Garden Spot Village Residents Raise and Release Butterflies

September 22, 2011

Personal care residents and team members document lifecycle from egg to adult.

NEW HOLLAND, Pa. — Sept. 22, 2011 — Residents and team members from the Mountain View personal care community at Garden Spot Village are bidding summer “good-bye” by releasing the last of the butterflies they’ve raised from eggs.

“We released five monarchs in the last month,” said Diane Pechart, activities director at Mountain View. “We released 11 swallowtails so far.”

Last year, they released a couple of swallowtails. This year, one of the team members contributed caterpillars that she found on parsley plants.

“Then we started looking for them,” Pechart said.

“This is the first year we did monarchs. We were given two, then we went looking for the eggs on milkweed plants. They only feed on milkweed,” she said.

They keep the tiny eggs isolated. Once the eggs hatch, they’re placed in a terrarium so that everyone can see the chrysalises, which hang from the top.

“They’re the most beautiful thing you’ve ever seen,” Pechart said.

Pechart says it usually takes 10 to 14 days for the adult butterfly to emerge from the chrysalis.

“Right now, they are still very green,” she said of the remaining swallowtail chrysalises. “When they start darkening, the butterfly emerges within a day or so. Then they need to hang and dry their wings, usually for two to three hours.”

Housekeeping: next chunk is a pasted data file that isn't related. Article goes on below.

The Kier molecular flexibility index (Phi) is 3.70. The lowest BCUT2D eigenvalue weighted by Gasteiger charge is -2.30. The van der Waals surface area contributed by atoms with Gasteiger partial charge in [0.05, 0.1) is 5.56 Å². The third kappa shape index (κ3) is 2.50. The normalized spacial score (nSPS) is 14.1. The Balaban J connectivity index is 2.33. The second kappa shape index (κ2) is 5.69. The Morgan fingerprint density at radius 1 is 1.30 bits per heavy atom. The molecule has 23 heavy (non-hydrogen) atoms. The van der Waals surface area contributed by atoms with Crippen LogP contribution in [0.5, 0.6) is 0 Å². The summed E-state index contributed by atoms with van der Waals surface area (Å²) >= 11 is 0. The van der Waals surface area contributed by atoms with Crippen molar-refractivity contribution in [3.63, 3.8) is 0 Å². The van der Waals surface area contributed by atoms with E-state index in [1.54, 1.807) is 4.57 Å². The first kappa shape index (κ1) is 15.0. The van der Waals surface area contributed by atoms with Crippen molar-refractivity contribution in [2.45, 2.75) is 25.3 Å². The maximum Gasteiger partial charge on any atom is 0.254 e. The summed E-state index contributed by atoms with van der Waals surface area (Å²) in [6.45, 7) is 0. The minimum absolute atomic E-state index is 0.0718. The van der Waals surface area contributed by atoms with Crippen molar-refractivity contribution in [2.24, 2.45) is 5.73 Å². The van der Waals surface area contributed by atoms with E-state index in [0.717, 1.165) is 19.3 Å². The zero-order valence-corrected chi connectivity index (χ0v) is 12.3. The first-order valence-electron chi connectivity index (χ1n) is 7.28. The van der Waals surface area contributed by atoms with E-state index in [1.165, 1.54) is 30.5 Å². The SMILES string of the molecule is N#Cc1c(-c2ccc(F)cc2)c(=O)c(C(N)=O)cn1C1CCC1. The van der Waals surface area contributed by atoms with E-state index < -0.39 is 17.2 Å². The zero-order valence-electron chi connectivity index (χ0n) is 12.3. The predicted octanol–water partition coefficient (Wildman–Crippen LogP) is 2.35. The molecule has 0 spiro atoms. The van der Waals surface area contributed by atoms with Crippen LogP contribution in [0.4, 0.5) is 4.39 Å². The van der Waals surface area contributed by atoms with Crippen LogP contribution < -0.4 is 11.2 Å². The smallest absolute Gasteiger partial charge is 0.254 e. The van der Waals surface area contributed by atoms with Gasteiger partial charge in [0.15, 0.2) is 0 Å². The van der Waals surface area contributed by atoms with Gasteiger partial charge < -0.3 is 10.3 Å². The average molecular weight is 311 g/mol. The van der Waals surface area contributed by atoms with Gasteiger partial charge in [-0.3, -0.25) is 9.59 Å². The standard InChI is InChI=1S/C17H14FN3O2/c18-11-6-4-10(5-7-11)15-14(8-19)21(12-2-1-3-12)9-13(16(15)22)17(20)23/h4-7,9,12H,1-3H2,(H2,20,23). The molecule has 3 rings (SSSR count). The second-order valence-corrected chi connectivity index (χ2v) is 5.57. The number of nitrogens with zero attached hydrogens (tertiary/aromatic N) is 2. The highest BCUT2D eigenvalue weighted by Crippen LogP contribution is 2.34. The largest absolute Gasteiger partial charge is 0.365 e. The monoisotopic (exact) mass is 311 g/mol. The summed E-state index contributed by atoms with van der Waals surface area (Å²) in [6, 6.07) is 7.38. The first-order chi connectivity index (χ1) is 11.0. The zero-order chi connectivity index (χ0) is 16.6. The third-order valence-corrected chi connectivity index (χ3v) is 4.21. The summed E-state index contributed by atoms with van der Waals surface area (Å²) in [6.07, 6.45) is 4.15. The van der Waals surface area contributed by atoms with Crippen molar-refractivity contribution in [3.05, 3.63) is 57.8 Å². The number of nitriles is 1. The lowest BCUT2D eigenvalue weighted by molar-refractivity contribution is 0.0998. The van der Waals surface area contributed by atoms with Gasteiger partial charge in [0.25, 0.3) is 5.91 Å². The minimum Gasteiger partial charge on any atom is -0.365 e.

During the first few hours, the butterfly is sluggish. During that time, the residents can handle them. The butterflies will walk on the residents’ hands or fingers.

Once the butterfly hatches, the team releases it at the end of the day, weather permitting. If it’s raining, the butterfly remains in the terrarium for a few days.

Denise Hoak, director of personal care services, captured all the lifecycle stages on camera, so even those who weren’t present when butterflies hatched can see what the process looks like. And the team is sharing the experience with others in Garden Spot Village by offering caterpillars to other departments and to residents to give to their grandchildren.